• rate this
    -2

    Comment number 64.

    The appeal of anguished art. Are you kidding? My personal opinion is that it's awful and has no appeal whatever. I suppose for those who enjoy horror shows or movies there would be an appeal, so definitely it's a personal draw.

  • rate this
    0

    Comment number 63.

    @59 - yes I agree that @56 probably means simplicity when he/she says simpleness. As I understand it Simple Ness is the "lite" version of Loch Ness and. not relevant, even though the background could be a Scottish loch. "badly painted and amateurish" seems rather an arrogant judgement though...

  • rate this
    +4

    Comment number 62.

    Maybe,just maybe it is usually bought in the hope that in the future it will be sold for more.

    Can't remember a similar debate about 'Daffodils' and why do people seek vegetation?

  • rate this
    +2

    Comment number 61.

    Art means what it means to the subjective viewer, despite what the artist may have meant. Conforming only to the view of the artist is unnecessarily restrictive: good art positively should release more meaning over an individual's lifetime and over generations. Accepting the critics as the fount of meaning & worth is not just unnecessary; it's to hand over responsibility for thinking......

  • rate this
    +3

    Comment number 60.

    The image still means a lot to me as 15 years ago after a bad accident I carried this picture round in my purse during a lengthy recovery.
    The Scream was just how I felt but couldnt say. It helped me a great deal.

  • rate this
    +2

    Comment number 59.

    @56 - Do you mean simplicity...?

  • rate this
    0

    Comment number 58.

    "Without a profound complicity with natural forces such as violent
    death, gushing blood, sudden catastrophes and the horrible cries of
    pain that accompany them,..., the fall into stinking filth of what had been elevated -
    without sadistic understanding of an incontestably thundering and
    torrential nature, there could be no revolutionaries, there could only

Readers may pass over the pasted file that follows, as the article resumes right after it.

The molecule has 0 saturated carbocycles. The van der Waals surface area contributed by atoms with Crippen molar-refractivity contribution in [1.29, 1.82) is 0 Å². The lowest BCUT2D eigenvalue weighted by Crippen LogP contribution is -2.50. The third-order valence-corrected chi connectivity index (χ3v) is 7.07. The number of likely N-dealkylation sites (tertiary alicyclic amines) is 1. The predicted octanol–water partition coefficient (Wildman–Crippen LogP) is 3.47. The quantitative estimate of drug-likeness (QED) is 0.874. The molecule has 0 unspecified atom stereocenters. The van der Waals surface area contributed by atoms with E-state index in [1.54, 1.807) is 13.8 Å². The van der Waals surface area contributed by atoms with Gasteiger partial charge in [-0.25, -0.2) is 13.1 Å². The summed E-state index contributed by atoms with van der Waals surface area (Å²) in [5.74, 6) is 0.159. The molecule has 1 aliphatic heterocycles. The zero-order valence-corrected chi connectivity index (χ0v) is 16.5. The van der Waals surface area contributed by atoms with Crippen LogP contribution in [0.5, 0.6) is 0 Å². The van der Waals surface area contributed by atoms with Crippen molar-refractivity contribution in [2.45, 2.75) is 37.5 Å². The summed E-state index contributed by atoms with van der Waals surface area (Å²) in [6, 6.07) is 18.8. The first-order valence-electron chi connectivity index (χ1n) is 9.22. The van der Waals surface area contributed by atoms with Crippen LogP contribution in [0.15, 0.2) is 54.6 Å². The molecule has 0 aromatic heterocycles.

be a revolting utopian sentimentality."

  • rate this
    -4

    Comment number 57.

    I think Rachel Campbell-Johnston is right. Expressionist paintings usually lack subtlety and this is their great weakness. They tend to condescend and leave nothing to the imagination. There is no need to think. The emotions are too underlined and this makes it difficult for anyone to see anything other than the primary emotion the artist is dealing with. That is why it lacks depth.

  • rate this
    -5

    Comment number 56.

    It's badly painted and amateurish, but it appears to convey an emotion that people can easily identify with.

    It's originality and simpleness is it's strength, like an infants picture, it's all on the surface, nothing deep to ponder.

    It's what you paint, not how well you can, that makes the difference in this case.

  • rate this
    +5

    Comment number 55.

    I first saw the Scream at age 11 and it has stayed with me since. It has always spoken to me and I can't say exactly why - the swirling colour, the figure in some sort of pain or anguish despite not being alone... I've always seen it as the figure trying to block the world out. He's had enough and the world is spinning around him, just swirls and noise and pain and suffering.

  • rate this
    +1

    Comment number 54.

    The painting reminds me of the novel "Hunger" by Knut Hamsun. Both deal with similar themes of poverty, delusion, anxiety and despair. Both have had profound influences on contemporary art- the entire beat generation of novelists would barely exist if it wasn't for Hamsun's work. The (student) central character may seem self-centred and unsympathetic but you could hardly call Hunger simplistic.

  • rate this
    +3

    Comment number 53.

    I always thought that the meaning behing "The Scream" was ambiguous- is the the credture alone screaming, or are they covering their ears hiding from the scream of someone else.
    It could show how alone someone depressed feels, or it could show people trying to hide from the sadness/distress of others.

    Or is that just me?